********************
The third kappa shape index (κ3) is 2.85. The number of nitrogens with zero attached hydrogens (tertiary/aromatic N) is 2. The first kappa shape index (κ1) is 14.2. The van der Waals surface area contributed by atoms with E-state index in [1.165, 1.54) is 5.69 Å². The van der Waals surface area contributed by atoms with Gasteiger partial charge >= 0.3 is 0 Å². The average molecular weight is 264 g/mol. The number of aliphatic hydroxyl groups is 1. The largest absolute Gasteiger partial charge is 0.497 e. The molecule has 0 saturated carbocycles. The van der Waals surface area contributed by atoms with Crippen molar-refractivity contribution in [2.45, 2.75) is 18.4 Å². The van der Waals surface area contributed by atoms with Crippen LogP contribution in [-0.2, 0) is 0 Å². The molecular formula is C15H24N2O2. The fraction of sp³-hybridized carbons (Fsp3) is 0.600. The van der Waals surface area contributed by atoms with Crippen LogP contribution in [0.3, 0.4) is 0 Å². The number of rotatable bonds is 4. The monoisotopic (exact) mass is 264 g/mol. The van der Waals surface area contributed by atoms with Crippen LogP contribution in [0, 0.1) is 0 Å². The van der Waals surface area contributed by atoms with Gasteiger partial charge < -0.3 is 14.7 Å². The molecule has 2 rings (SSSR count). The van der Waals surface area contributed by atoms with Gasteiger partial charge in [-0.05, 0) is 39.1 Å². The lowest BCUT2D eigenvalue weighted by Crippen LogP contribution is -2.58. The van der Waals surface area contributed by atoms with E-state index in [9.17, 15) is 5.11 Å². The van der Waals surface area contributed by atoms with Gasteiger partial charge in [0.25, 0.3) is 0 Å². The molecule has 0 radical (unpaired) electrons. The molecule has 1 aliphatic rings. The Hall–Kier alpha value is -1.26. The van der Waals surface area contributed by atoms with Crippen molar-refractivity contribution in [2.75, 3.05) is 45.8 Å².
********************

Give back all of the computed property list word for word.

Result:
The third kappa shape index (κ3) is 2.85. The number of nitrogens with zero attached hydrogens (tertiary/aromatic N) is 2. The first kappa shape index (κ1) is 14.2. The van der Waals surface area contributed by atoms with E-state index in [1.165, 1.54) is 5.69 Å². The van der Waals surface area contributed by atoms with Gasteiger partial charge >= 0.3 is 0 Å². The average molecular weight is 264 g/mol. The number of aliphatic hydroxyl groups is 1. The largest absolute Gasteiger partial charge is 0.497 e. The molecule has 0 saturated carbocycles. The van der Waals surface area contributed by atoms with Crippen molar-refractivity contribution in [2.45, 2.75) is 18.4 Å². The van der Waals surface area contributed by atoms with Crippen LogP contribution in [-0.2, 0) is 0 Å². The molecular formula is C15H24N2O2. The fraction of sp³-hybridized carbons (Fsp3) is 0.600. The van der Waals surface area contributed by atoms with Crippen LogP contribution in [0.3, 0.4) is 0 Å². The number of rotatable bonds is 4. The monoisotopic (exact) mass is 264 g/mol. The van der Waals surface area contributed by atoms with Crippen LogP contribution in [0, 0.1) is 0 Å². The van der Waals surface area contributed by atoms with Gasteiger partial charge < -0.3 is 14.7 Å². The molecule has 2 rings (SSSR count). The van der Waals surface area contributed by atoms with Gasteiger partial charge in [-0.05, 0) is 39.1 Å². The lowest BCUT2D eigenvalue weighted by Crippen LogP contribution is -2.58. The van der Waals surface area contributed by atoms with E-state index in [9.17, 15) is 5.11 Å². The van der Waals surface area contributed by atoms with Gasteiger partial charge in [0.25, 0.3) is 0 Å². The molecule has 0 radical (unpaired) electrons. The molecule has 1 aliphatic rings. The Hall–Kier alpha value is -1.26. The van der Waals surface area contributed by atoms with Crippen molar-refractivity contribution in [2.75, 3.05) is 45.8 Å².